By Jean Clark
On a prominent knoll in the center of Pleasant Hill stands a house overseeing the town much like a venerable dowager might survey her descendents and their activities.
To quote from History by the Page, “The first historical marker presented by the Pleasant Hill Historical Society of the Cumberlands was set in place on August 21, 1977 at the Amos Wightman house on Main Street.
The large crowd of visitors was invited to inspect the renovated old house, escorted by the present owner, Post Master Carl Thompson (since deceased).
The weather that day was perfect and everybody was seated on the lawn to hear Mr. Thompson tell the story of this historic spot.”
In Pleasant Hill, the story of Amos and Helen Wightman is well known. Originally from Boston, Massachusetts, they moved to Illinois and eventually in 1868 to the mountain climate of Tennessee because one of their sons was ill with asthma.
Their reasons for selecting this particular hill in the heart of Cumberland County are unknown. Pleasant Hill was then no more than three log cabins and two burnt chimneys left in the wake of the Civil War.
“Pleasant Hill” was only the name of a post office a mile and a half further west. Perhaps they were drawn by the cheapness of the land at 25¢ an acre.
For whatever reason, they purchased more than three thousand acres and settled down to raising sweet potatoes and children. The first house was a one-storey log cabin, later enlarged to three stories with the present house built around it.
Concerned about the sporadic education of their 11 children, the Wightmans wrote to the American Missionary Association based in Boston asking for assistance for the children of the Plateau.
Helen Wightman made the long arduous trip to Boston in 1883 to present the plea in person. As a result teachers were sent to Pleasant Hill and Grandview, some thirty miles to the Southeast. They were known as “sister schools” and in Pleasant Hill as the Academy. Eventually the Wightman house contained 11 rooms on three levels, room for their children and also sometimes providing housing for Academy students.
There was a stove in every room. A second building in the rear and a finished third floor of the barn was also used for family or students.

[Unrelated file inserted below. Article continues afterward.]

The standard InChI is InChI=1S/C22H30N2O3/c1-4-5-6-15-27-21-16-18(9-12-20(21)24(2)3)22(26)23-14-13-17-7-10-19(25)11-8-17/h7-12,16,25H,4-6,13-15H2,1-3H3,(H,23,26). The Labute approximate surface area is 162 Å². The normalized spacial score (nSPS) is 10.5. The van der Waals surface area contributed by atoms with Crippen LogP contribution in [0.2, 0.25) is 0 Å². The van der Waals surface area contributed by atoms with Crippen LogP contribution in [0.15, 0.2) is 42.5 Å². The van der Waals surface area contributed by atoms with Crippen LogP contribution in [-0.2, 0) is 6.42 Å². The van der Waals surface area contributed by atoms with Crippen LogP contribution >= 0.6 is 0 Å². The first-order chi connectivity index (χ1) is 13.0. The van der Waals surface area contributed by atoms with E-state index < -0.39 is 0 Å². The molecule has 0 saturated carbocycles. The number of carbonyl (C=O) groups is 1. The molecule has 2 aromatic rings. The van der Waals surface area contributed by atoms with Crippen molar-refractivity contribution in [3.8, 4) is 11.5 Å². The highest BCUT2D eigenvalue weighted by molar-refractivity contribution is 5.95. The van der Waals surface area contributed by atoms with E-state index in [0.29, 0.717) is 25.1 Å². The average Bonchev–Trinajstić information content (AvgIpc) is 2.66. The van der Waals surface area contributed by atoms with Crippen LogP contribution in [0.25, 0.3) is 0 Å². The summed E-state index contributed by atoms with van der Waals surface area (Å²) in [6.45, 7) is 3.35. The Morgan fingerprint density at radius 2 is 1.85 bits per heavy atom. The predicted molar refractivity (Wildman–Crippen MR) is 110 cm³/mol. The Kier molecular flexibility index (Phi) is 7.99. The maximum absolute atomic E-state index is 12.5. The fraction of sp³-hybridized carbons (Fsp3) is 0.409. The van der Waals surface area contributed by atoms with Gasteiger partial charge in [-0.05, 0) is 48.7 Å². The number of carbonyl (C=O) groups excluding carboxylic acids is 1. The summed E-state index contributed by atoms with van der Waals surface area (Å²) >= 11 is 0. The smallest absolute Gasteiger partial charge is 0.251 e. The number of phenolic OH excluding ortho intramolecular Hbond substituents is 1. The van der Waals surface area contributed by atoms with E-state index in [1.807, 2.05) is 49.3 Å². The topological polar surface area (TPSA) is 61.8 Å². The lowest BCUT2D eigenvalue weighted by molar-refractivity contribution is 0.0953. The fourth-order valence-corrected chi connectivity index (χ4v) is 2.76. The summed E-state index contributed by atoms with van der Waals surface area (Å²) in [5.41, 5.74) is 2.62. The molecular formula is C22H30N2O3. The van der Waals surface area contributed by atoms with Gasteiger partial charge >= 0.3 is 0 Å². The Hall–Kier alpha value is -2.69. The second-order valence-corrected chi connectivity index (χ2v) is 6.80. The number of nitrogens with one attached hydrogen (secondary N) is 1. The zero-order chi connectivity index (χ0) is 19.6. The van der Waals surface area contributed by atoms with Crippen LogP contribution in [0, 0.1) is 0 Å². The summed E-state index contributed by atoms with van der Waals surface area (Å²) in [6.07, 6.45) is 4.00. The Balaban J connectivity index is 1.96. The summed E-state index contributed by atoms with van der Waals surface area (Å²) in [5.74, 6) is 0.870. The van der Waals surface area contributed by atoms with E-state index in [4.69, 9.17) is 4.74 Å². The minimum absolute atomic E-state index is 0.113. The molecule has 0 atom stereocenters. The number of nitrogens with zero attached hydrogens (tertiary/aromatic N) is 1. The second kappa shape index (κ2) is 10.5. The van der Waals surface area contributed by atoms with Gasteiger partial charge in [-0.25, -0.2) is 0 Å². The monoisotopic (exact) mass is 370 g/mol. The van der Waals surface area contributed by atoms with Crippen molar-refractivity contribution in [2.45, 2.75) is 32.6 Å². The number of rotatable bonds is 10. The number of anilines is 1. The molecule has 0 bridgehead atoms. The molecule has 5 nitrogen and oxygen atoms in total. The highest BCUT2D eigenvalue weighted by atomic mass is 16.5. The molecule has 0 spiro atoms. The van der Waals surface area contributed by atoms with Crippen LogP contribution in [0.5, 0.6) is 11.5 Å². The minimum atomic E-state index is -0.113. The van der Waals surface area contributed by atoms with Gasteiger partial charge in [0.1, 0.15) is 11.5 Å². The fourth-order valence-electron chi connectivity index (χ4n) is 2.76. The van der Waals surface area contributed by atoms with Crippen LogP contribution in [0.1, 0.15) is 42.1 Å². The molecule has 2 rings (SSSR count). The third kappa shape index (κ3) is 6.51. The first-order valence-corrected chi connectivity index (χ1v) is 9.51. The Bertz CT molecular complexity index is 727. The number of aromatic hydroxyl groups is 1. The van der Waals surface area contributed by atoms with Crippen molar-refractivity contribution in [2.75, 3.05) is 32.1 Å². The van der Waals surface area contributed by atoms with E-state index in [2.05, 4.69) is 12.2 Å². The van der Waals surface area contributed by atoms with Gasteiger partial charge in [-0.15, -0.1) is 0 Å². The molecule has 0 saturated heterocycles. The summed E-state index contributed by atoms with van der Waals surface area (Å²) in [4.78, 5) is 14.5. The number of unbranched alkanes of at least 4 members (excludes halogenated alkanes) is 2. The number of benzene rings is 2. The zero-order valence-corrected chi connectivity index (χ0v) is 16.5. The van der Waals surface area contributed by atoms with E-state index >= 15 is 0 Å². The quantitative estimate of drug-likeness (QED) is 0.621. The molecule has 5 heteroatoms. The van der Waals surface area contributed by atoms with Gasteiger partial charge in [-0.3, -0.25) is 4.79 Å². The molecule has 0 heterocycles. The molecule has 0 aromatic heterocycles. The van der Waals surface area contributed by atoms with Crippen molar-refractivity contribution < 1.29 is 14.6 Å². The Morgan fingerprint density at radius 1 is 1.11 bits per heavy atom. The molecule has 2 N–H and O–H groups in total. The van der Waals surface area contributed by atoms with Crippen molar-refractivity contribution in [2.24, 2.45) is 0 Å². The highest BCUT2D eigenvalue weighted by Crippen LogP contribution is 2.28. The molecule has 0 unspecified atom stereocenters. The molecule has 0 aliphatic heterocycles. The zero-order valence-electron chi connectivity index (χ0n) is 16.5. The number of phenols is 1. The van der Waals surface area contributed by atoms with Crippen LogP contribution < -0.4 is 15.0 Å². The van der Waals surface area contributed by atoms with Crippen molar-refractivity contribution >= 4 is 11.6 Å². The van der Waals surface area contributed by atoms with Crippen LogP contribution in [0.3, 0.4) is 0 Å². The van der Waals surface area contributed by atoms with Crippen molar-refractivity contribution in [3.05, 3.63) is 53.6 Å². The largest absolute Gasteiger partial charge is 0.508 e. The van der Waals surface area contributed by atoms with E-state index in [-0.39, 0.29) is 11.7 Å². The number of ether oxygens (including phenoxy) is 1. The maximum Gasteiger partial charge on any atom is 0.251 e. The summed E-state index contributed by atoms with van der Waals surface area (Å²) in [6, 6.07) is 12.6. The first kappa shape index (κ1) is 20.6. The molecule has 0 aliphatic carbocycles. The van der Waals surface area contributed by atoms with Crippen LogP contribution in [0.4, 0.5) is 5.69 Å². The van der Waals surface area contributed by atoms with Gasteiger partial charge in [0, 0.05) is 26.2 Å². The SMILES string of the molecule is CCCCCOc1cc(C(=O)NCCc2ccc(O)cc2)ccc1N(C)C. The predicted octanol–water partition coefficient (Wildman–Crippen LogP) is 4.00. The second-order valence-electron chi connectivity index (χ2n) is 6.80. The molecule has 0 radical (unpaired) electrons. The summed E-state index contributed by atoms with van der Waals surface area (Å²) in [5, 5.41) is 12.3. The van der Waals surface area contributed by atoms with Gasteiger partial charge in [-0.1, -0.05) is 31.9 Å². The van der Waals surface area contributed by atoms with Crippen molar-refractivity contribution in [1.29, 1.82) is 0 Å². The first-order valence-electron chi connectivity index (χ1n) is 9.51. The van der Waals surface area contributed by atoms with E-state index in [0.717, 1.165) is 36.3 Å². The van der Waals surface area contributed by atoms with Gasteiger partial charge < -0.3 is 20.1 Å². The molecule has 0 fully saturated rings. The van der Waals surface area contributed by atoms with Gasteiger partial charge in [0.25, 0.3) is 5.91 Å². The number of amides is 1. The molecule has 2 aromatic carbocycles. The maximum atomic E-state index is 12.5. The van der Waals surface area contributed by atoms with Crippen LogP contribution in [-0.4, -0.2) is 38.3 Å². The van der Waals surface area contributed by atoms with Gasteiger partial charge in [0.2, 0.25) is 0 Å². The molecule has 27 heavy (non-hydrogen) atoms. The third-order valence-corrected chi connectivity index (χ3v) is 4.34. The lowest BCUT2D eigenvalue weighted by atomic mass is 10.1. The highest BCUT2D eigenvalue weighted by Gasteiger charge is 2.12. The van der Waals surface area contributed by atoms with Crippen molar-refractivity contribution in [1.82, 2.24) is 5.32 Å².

Amos Whiteman sold the property to the American Missionary Association in 1906. Miss Alice Whiteman bought the property back in 1937.
Unfortunately after her death, the estate fell into a sad state of neglect and deterioration. The grounds became a wide tangle of thickets and knee-high poison ivy. The rumor that the house was haunted kept the children of Pleasant Hill crossing to the other side of the road when passing it.
It was declared off-limits to Academy students.
In 1966 Carl and Ola Dell Scarbrough Thompson both Academy graduates purchased the house and began the year-long monumental task of restoring the house and grounds.
For many years the Thompson family of six enjoyed their “southern plantation” with its gleaming wood floors, antique furniture, and rolling lawns under the oaks.
The Thompsons built the present Pleasant Hill Post Office on their land close to Main St. Both were Postmasters at different times and also ran a small grocery store from the building.
Ola Dell recently passed away at the age of 100 after a lifetime of involvement in Pleasant Hill affairs. The Thompson family still leases the land to the U.S. Postal Service to this day.
Cattle graze on those rolling lawns now, often right up to the fence surrounding the Post Office. PH citizens wonder what will be the next chapter for this historic house.
The Grab thrift shop at 1944 West Main Street in Pleasant Hill is again open and will be distributing 5 complete school outfits at no cost for Pre-School through twelfth grade through Aug. 20.
Store Hours are 10 a.m. – 4 p.m. Tuesday, Thursday, and Saturday. Reminder that if the schools are closed then The Grab will also be closed.